I have found dozens, of examples of other narrative structures from the last few decades.
In some cases the structure defines the movie - as is the case in the iconic Memento - in others it is used as a device to make the story more interesting. This is often useful if a lot of ground is being covered - a way of avoiding a sense of a gigantic boring epic. This approach also allows some twists and turns in the plot to keep us gripped. In other cases, it is necessary in order to lead the audience into the right state of mind to really comprehend what the director is trying to say - a good example of this would be Tree of Life. The director Malick has created a dreamy odyssey in which we follow a boy's journey to manhood, charting his loss of innocence, through to his renewed love of the world. This film, which I loved, is only rated 6.7/10 on IMDB and is often dismissed as 'pretentious' and 'pseudo-intellectual' I suspect partly due to the narrative structure.
Non-linear often allows for unexpected revelations which can add emotional depth. It can be playful and also 'jittery' to convey a sense of chaos. This approach is often used in films which tackle memory and self-reflection, giving a feeling of how fleeting things can be and how haunting. Kaufman is brilliant at this, allowing multiple manifestations of reality to be explored in a way which is really enthralling for audiences. He can make very 'ordinary' subject matter seem surreal and intriguing and, in the process, he takes us on a journey of enlightenment.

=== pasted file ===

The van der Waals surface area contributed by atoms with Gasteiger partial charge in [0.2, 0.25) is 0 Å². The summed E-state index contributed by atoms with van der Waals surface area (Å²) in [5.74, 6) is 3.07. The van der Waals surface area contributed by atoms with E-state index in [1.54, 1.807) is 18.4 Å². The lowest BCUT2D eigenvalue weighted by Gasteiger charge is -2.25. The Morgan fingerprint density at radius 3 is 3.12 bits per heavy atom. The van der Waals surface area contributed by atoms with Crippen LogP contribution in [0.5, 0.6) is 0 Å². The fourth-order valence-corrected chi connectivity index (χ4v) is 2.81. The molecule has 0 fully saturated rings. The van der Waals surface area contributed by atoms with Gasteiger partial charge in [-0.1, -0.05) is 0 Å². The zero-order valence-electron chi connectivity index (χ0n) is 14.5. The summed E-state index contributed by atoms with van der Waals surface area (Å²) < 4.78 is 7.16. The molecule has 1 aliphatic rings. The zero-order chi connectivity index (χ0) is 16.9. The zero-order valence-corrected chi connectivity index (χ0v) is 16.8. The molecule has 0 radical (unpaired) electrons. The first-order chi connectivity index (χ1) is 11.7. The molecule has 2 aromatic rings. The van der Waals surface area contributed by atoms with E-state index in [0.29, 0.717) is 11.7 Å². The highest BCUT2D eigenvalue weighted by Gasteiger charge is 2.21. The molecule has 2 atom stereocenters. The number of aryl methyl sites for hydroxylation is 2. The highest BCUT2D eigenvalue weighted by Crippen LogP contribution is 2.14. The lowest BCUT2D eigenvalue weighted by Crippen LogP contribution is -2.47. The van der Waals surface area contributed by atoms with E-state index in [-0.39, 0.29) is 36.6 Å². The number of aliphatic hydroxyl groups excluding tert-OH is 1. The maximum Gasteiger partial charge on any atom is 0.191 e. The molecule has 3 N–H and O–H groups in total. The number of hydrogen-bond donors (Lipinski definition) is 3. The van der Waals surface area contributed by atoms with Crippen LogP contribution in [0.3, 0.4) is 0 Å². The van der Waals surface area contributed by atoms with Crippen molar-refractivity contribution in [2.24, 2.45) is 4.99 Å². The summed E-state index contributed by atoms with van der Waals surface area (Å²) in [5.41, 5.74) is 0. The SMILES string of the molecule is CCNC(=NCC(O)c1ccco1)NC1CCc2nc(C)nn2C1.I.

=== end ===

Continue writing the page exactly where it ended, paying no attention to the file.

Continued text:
Films worth mentioning...
L'appartement (1996) - summed up very nicely here: http://www.filmsdefrance.com/film-review/L_Appartement_1996.html
The Usual Suspects (1995) - uses flashbacks and exposition to create high drama and an unpredictable and thrilling conclusion.
Pulp Fiction (1994) - a superb use of non-linear narrative to unravel a complicated plot and tell the story from a variety of character's perspectives. The twists and turns and cause-and-effect elements make this extremely engaging and exciting for the viewer. It is also interesting to apply Propp's Character Theory to this movie and really consider who is the hero?
Short Cuts (1993) - this similarly interweaves several stories and subtly connects a number of people who are themselves rather disconnected from their communities or their loved ones.
Irréversible (2002) - watching the events in reverse order amplifies the tragedy of this story and also allows the director to manipulate our moral judgement. The film is almost unbearably powerful and could not have worked if told chronologically.
Donnie Darko (2001) - has an alternative timeline which muddles dreams and reality and leaves the story completely open to interpretation, not a comfortable feeling!
21 Grams (2003) - the film reveals various time frames for the three main characters in a non-chronological order. Roger Ebert questioned if this was necessary for this movie: http://www.rogerebert.com/reviews/21-grams-2003 "I felt as if an unnecessary screen of technique had been placed between the story and the audience."
I am going to finish here because there are 42 other movies on my list and this might go on forever...